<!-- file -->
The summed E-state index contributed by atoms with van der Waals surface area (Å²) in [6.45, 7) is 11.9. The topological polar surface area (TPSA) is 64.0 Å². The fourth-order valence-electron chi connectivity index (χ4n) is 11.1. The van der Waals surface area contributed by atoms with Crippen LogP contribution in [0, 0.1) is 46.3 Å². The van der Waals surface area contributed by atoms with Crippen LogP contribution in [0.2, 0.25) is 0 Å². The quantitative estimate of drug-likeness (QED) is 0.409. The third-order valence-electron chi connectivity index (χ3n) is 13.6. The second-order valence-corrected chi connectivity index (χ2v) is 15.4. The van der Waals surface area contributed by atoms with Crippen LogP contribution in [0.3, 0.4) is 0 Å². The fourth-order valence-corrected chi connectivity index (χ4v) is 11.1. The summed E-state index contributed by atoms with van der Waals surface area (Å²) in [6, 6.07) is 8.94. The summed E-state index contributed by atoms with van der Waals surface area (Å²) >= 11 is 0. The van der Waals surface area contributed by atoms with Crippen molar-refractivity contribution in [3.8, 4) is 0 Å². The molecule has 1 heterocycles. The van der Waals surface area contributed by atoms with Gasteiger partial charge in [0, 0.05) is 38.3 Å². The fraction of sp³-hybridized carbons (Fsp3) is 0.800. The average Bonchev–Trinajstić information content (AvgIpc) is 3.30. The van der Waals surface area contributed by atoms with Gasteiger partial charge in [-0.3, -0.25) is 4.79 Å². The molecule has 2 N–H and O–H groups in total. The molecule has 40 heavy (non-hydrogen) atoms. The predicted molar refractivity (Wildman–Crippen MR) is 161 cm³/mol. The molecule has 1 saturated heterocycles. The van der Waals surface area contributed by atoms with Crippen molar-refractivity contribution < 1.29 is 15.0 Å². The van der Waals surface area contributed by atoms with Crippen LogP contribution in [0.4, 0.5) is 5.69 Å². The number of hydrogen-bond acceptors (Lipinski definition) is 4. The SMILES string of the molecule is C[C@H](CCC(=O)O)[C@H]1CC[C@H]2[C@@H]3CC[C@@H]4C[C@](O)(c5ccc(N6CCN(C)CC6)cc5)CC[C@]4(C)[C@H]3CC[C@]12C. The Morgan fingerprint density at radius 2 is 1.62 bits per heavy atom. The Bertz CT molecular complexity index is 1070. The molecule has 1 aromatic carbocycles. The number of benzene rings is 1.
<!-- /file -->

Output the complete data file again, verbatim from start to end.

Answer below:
The summed E-state index contributed by atoms with van der Waals surface area (Å²) in [6.45, 7) is 11.9. The topological polar surface area (TPSA) is 64.0 Å². The fourth-order valence-electron chi connectivity index (χ4n) is 11.1. The van der Waals surface area contributed by atoms with Crippen LogP contribution in [0, 0.1) is 46.3 Å². The van der Waals surface area contributed by atoms with Crippen LogP contribution in [0.2, 0.25) is 0 Å². The quantitative estimate of drug-likeness (QED) is 0.409. The third-order valence-electron chi connectivity index (χ3n) is 13.6. The second-order valence-corrected chi connectivity index (χ2v) is 15.4. The van der Waals surface area contributed by atoms with Crippen LogP contribution in [0.3, 0.4) is 0 Å². The fourth-order valence-corrected chi connectivity index (χ4v) is 11.1. The summed E-state index contributed by atoms with van der Waals surface area (Å²) in [6, 6.07) is 8.94. The summed E-state index contributed by atoms with van der Waals surface area (Å²) >= 11 is 0. The van der Waals surface area contributed by atoms with Crippen molar-refractivity contribution in [3.8, 4) is 0 Å². The molecule has 1 heterocycles. The van der Waals surface area contributed by atoms with Gasteiger partial charge in [0, 0.05) is 38.3 Å². The fraction of sp³-hybridized carbons (Fsp3) is 0.800. The average Bonchev–Trinajstić information content (AvgIpc) is 3.30. The van der Waals surface area contributed by atoms with Gasteiger partial charge in [-0.3, -0.25) is 4.79 Å². The molecule has 2 N–H and O–H groups in total. The molecule has 40 heavy (non-hydrogen) atoms. The predicted molar refractivity (Wildman–Crippen MR) is 161 cm³/mol. The molecule has 1 saturated heterocycles. The van der Waals surface area contributed by atoms with Crippen molar-refractivity contribution < 1.29 is 15.0 Å². The van der Waals surface area contributed by atoms with Crippen LogP contribution in [0.4, 0.5) is 5.69 Å². The number of hydrogen-bond acceptors (Lipinski definition) is 4. The SMILES string of the molecule is C[C@H](CCC(=O)O)[C@H]1CC[C@H]2[C@@H]3CC[C@@H]4C[C@](O)(c5ccc(N6CCN(C)CC6)cc5)CC[C@]4(C)[C@H]3CC[C@]12C. The Morgan fingerprint density at radius 2 is 1.62 bits per heavy atom. The Bertz CT molecular complexity index is 1070. The molecule has 1 aromatic carbocycles. The number of benzene rings is 1.